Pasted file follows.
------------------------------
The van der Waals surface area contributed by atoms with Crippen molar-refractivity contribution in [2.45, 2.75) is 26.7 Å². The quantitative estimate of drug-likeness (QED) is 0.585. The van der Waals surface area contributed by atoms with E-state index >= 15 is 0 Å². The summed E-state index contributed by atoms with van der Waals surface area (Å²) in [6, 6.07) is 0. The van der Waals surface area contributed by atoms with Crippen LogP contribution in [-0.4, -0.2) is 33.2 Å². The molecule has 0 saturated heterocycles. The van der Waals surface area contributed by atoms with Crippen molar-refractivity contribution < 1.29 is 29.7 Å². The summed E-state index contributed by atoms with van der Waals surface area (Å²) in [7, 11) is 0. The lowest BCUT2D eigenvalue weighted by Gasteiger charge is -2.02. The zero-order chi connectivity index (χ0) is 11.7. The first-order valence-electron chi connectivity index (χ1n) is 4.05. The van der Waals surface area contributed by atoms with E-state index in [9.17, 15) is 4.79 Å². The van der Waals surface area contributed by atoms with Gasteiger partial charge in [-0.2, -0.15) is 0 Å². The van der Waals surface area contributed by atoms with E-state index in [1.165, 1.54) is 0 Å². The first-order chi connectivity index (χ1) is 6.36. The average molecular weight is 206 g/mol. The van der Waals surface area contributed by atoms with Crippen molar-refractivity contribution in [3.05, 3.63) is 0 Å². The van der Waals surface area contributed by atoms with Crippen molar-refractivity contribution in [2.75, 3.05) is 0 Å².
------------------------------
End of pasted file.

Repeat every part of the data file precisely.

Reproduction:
The van der Waals surface area contributed by atoms with Crippen molar-refractivity contribution in [2.45, 2.75) is 26.7 Å². The quantitative estimate of drug-likeness (QED) is 0.585. The van der Waals surface area contributed by atoms with E-state index >= 15 is 0 Å². The summed E-state index contributed by atoms with van der Waals surface area (Å²) in [6, 6.07) is 0. The van der Waals surface area contributed by atoms with Crippen LogP contribution in [-0.4, -0.2) is 33.2 Å². The molecule has 0 saturated heterocycles. The van der Waals surface area contributed by atoms with Crippen molar-refractivity contribution < 1.29 is 29.7 Å². The summed E-state index contributed by atoms with van der Waals surface area (Å²) in [7, 11) is 0. The lowest BCUT2D eigenvalue weighted by Gasteiger charge is -2.02. The zero-order chi connectivity index (χ0) is 11.7. The first-order valence-electron chi connectivity index (χ1n) is 4.05. The van der Waals surface area contributed by atoms with E-state index in [9.17, 15) is 4.79 Å². The van der Waals surface area contributed by atoms with Gasteiger partial charge in [-0.2, -0.15) is 0 Å². The van der Waals surface area contributed by atoms with E-state index in [1.165, 1.54) is 0 Å². The first-order chi connectivity index (χ1) is 6.36. The average molecular weight is 206 g/mol. The van der Waals surface area contributed by atoms with Crippen molar-refractivity contribution in [3.05, 3.63) is 0 Å². The van der Waals surface area contributed by atoms with Crippen molar-refractivity contribution in [2.75, 3.05) is 0 Å².